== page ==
Little Ones Learn, Too!
If you have preschoolers in the family, they need to feel welcome in the “classroom,” too. This prevents resentment, frustration and – in the long run – unncessary interruptions. Here are some helpful tips:
Have a special session with your little ones ~
Day in and day out, our youngest child saw me spend quality time with his older siblings. For that reason, I felt it was important to have “class” with him, too. Though it was only for 15 or 20 minutes at a time, it was his special time with Mommy.
Sometimes we’d curl up in a comfy chair together and read his favorite books. Other times, we would color or build with blocks. I made it a point to wink at the older children and announce, “No interruptions, please. We’re having class over here.”
Include them in regular sessions when possible ~
If younger children feel welcome in the classroom, they are less likely to be jealous of the time you spend with their siblings. Constant reprimands to “be quiet” or “not now” will give them the impression that you don’t care about their needs. I allowed our preschooler to ride his tricycle at the back of the room as long as he didn’t try to distract us.
When he began counting by 2’s, I realized our lessons were “trickling down” to him. Since younger children love to sing, play-act, do experiments and art, let them participate as often as they can. You’ll have less whining!
Prepare a special corner when they can play quietly ~
A soft rug or carpet with soft pillows makes a good quiet corner. Include picture books, soft puzzles, small cars or dolls and/or quiet blocks. A favorite Teddy or stuffed animal will keep them company during rest or play. I kept activities on bookshelves near this quiet corner, and our son knew the rules: pick one activity and enjoy it, then put it back before getting another.
He also liked listening to special tapes (CD’s) through headphones. I made these especially for him, and started them with, “You are being such a good boy while we study,” or “I’m so proud of you for playing quietly.” I would then tell a story or read his favorite book, using a bell to indicate it was time to turn the page.
Train them to interrupt only when necessary ~
We practiced this several times just for fun, having the older children go out and come back in to demonstrate proper ways to interrupt. They would raise their hand or come up to tap me on the arm, an indication they had an “important emergency.” Just knowing you are readily accessible is a relief to your preschooler’s mind.
Welcome those first few interruptions with a smile and then go back to teaching. It may be your child’s way of testing if you really are available! Remember, good training takes time, but it pays off in the long run.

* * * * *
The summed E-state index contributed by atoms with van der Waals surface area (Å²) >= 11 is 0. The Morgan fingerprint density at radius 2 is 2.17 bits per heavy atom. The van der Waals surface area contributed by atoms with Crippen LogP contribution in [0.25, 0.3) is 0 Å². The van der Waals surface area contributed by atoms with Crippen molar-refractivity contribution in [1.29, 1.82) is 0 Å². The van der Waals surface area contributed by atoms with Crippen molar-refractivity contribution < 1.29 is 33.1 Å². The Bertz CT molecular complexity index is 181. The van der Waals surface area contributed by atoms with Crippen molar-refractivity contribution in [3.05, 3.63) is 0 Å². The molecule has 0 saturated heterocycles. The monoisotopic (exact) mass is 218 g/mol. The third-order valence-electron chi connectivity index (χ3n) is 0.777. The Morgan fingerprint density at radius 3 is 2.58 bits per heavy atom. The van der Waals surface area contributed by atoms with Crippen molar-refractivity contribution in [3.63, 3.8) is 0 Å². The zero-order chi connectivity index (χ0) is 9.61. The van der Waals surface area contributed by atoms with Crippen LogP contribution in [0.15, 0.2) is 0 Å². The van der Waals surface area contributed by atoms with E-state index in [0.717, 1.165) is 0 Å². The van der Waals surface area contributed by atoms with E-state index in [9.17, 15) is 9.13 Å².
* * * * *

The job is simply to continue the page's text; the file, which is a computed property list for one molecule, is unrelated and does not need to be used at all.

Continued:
Allow them to ask questions ~
You encourage your older ones to ask questions, right? Part of the education process involves asking questions, and it teaches students to reason things out. If you constantly shush the preschoolers in your school, you are saying their questions are not nearly as important as those the others ask.
As with interruptions, allowing those first “test-the-teacher” questions may prove you really are available. If their questions show they’ve been thinking something through, respond, “I’m glad you thought of that!” If you don’t want to interrupt the flow of your older children’s studies right then, say, “When we have our special time together, we will talk about that, okay?”
Assess your classroom ~
This involves spending a little time on your knees. Yes, you can pray for wisdom and patience while you’re down there, but try to also assess the room from the level of your preschooler. How do things look from that point-of-view? Is the chalkboard (or any pictures and charts) too high for him/her to see and enjoy?
Must you, the teacher, be interrupted to reach for those things your preschooler is *allowed* to use while you teach the others? Assessing your classroom is a must. It may very well avoid many frustrations that are the result of poor planning.
Maintain a regular routine ~
When we allow crazy schedules to dominate our days, everyone suffers. Children – especially preschoolers – cannot be at their best if they are too tired or overly stimulated. Do you keep up a full-speed, constant pace day after day? Try cutting back on extra-curricular activities (or extra trips to town) in order to spend more time at home during this phase of your life.
Preschoolers are still developing a sense of awareness about the world, and home is one of their favorite places. Regular naps, sensible diets and plenty of fresh air and sunshine build healthy little bodies and minds.
Having preschoolers in the classroom does not have to be a problem. They will learn more than you think by observing from the sidelines. They will also bring a fresh enthusiasm to your learning new things. And last, but not least, they may very well end up being the brightest student in the family!